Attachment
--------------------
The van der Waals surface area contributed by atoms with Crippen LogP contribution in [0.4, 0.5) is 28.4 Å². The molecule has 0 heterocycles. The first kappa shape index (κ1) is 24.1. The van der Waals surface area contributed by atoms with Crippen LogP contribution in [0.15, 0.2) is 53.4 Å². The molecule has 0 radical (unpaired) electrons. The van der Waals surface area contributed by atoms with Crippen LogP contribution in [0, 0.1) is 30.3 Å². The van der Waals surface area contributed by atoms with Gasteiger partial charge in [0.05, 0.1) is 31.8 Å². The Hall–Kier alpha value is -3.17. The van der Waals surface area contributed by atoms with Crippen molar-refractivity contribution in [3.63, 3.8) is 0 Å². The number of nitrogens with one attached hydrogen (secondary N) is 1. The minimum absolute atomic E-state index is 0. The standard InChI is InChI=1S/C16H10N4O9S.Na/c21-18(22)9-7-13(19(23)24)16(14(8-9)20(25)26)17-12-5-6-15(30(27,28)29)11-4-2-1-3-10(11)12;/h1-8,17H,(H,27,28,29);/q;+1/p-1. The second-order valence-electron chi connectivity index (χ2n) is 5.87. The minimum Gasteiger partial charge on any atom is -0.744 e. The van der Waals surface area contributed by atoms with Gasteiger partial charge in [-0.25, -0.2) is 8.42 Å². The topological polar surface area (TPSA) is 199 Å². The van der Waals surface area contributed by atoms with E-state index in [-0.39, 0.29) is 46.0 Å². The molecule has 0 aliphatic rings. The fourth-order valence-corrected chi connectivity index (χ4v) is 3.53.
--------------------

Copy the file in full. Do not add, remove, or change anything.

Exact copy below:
The van der Waals surface area contributed by atoms with Crippen LogP contribution in [0.4, 0.5) is 28.4 Å². The molecule has 0 heterocycles. The first kappa shape index (κ1) is 24.1. The van der Waals surface area contributed by atoms with Crippen LogP contribution in [0.15, 0.2) is 53.4 Å². The molecule has 0 radical (unpaired) electrons. The van der Waals surface area contributed by atoms with Crippen LogP contribution in [0, 0.1) is 30.3 Å². The van der Waals surface area contributed by atoms with Gasteiger partial charge in [0.05, 0.1) is 31.8 Å². The Hall–Kier alpha value is -3.17. The van der Waals surface area contributed by atoms with Crippen molar-refractivity contribution in [3.63, 3.8) is 0 Å². The number of nitrogens with one attached hydrogen (secondary N) is 1. The minimum absolute atomic E-state index is 0. The standard InChI is InChI=1S/C16H10N4O9S.Na/c21-18(22)9-7-13(19(23)24)16(14(8-9)20(25)26)17-12-5-6-15(30(27,28)29)11-4-2-1-3-10(11)12;/h1-8,17H,(H,27,28,29);/q;+1/p-1. The second-order valence-electron chi connectivity index (χ2n) is 5.87. The minimum Gasteiger partial charge on any atom is -0.744 e. The van der Waals surface area contributed by atoms with Gasteiger partial charge in [-0.25, -0.2) is 8.42 Å². The topological polar surface area (TPSA) is 199 Å². The van der Waals surface area contributed by atoms with E-state index in [-0.39, 0.29) is 46.0 Å². The molecule has 0 aliphatic rings. The fourth-order valence-corrected chi connectivity index (χ4v) is 3.53.